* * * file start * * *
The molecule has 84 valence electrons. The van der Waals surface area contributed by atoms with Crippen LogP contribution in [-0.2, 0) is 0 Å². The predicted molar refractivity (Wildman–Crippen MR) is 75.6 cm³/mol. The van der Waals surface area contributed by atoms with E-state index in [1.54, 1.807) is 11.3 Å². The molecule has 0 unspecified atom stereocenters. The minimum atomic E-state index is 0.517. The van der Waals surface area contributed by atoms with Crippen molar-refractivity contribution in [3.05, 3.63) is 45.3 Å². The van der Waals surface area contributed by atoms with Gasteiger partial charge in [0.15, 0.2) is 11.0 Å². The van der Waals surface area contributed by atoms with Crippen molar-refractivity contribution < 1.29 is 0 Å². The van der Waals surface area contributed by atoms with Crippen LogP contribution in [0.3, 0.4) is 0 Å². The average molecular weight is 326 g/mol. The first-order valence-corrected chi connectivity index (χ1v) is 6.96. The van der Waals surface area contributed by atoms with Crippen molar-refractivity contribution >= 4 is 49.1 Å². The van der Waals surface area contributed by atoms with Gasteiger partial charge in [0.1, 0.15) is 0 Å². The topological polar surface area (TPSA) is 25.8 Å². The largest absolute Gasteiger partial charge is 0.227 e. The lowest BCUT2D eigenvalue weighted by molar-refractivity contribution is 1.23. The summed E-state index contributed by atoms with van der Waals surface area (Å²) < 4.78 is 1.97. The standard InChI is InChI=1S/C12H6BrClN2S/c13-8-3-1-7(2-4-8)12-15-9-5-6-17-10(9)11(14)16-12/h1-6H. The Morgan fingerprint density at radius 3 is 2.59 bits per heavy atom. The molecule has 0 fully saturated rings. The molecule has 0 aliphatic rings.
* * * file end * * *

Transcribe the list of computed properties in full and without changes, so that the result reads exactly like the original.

The molecule has 84 valence electrons. The van der Waals surface area contributed by atoms with Crippen LogP contribution in [-0.2, 0) is 0 Å². The predicted molar refractivity (Wildman–Crippen MR) is 75.6 cm³/mol. The van der Waals surface area contributed by atoms with E-state index in [1.54, 1.807) is 11.3 Å². The molecule has 0 unspecified atom stereocenters. The minimum atomic E-state index is 0.517. The van der Waals surface area contributed by atoms with Crippen molar-refractivity contribution in [3.05, 3.63) is 45.3 Å². The van der Waals surface area contributed by atoms with Gasteiger partial charge in [0.15, 0.2) is 11.0 Å². The van der Waals surface area contributed by atoms with Crippen molar-refractivity contribution < 1.29 is 0 Å². The van der Waals surface area contributed by atoms with Crippen LogP contribution in [0.3, 0.4) is 0 Å². The average molecular weight is 326 g/mol. The first-order valence-corrected chi connectivity index (χ1v) is 6.96. The van der Waals surface area contributed by atoms with Crippen molar-refractivity contribution >= 4 is 49.1 Å². The van der Waals surface area contributed by atoms with Gasteiger partial charge in [0.1, 0.15) is 0 Å². The topological polar surface area (TPSA) is 25.8 Å². The largest absolute Gasteiger partial charge is 0.227 e. The lowest BCUT2D eigenvalue weighted by molar-refractivity contribution is 1.23. The summed E-state index contributed by atoms with van der Waals surface area (Å²) < 4.78 is 1.97. The standard InChI is InChI=1S/C12H6BrClN2S/c13-8-3-1-7(2-4-8)12-15-9-5-6-17-10(9)11(14)16-12/h1-6H. The Morgan fingerprint density at radius 3 is 2.59 bits per heavy atom. The molecule has 0 fully saturated rings. The molecule has 0 aliphatic rings.